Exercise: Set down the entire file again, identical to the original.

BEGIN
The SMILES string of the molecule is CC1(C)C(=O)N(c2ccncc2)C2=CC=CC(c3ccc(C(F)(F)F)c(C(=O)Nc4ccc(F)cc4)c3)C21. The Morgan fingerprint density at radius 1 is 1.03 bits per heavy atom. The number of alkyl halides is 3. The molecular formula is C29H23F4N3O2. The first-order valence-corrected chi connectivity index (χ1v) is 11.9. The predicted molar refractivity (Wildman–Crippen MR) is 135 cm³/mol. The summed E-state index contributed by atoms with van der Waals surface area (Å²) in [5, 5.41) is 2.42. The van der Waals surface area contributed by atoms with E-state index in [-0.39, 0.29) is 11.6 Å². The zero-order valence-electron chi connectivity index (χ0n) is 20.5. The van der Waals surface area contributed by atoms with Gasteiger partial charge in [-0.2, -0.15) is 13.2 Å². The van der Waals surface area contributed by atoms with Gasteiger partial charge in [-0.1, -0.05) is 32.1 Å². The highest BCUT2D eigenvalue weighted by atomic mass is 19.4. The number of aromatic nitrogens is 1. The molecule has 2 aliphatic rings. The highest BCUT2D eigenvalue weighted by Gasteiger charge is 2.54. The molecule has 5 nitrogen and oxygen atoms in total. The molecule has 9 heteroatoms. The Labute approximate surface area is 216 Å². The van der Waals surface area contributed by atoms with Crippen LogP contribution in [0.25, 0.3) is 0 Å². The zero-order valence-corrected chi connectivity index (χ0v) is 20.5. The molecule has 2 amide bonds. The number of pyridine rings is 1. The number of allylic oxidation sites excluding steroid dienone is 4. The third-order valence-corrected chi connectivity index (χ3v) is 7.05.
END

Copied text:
The SMILES string of the molecule is CC1(C)C(=O)N(c2ccncc2)C2=CC=CC(c3ccc(C(F)(F)F)c(C(=O)Nc4ccc(F)cc4)c3)C21. The Morgan fingerprint density at radius 1 is 1.03 bits per heavy atom. The number of alkyl halides is 3. The molecular formula is C29H23F4N3O2. The first-order valence-corrected chi connectivity index (χ1v) is 11.9. The predicted molar refractivity (Wildman–Crippen MR) is 135 cm³/mol. The summed E-state index contributed by atoms with van der Waals surface area (Å²) in [5, 5.41) is 2.42. The van der Waals surface area contributed by atoms with E-state index in [-0.39, 0.29) is 11.6 Å². The zero-order valence-electron chi connectivity index (χ0n) is 20.5. The van der Waals surface area contributed by atoms with Gasteiger partial charge in [-0.2, -0.15) is 13.2 Å². The van der Waals surface area contributed by atoms with Gasteiger partial charge in [-0.1, -0.05) is 32.1 Å². The highest BCUT2D eigenvalue weighted by atomic mass is 19.4. The number of aromatic nitrogens is 1. The molecule has 2 aliphatic rings. The highest BCUT2D eigenvalue weighted by Gasteiger charge is 2.54. The molecule has 5 nitrogen and oxygen atoms in total. The molecule has 9 heteroatoms. The Labute approximate surface area is 216 Å². The van der Waals surface area contributed by atoms with Crippen LogP contribution in [0.25, 0.3) is 0 Å². The zero-order valence-corrected chi connectivity index (χ0v) is 20.5. The molecule has 2 amide bonds. The number of pyridine rings is 1. The number of allylic oxidation sites excluding steroid dienone is 4. The third-order valence-corrected chi connectivity index (χ3v) is 7.05.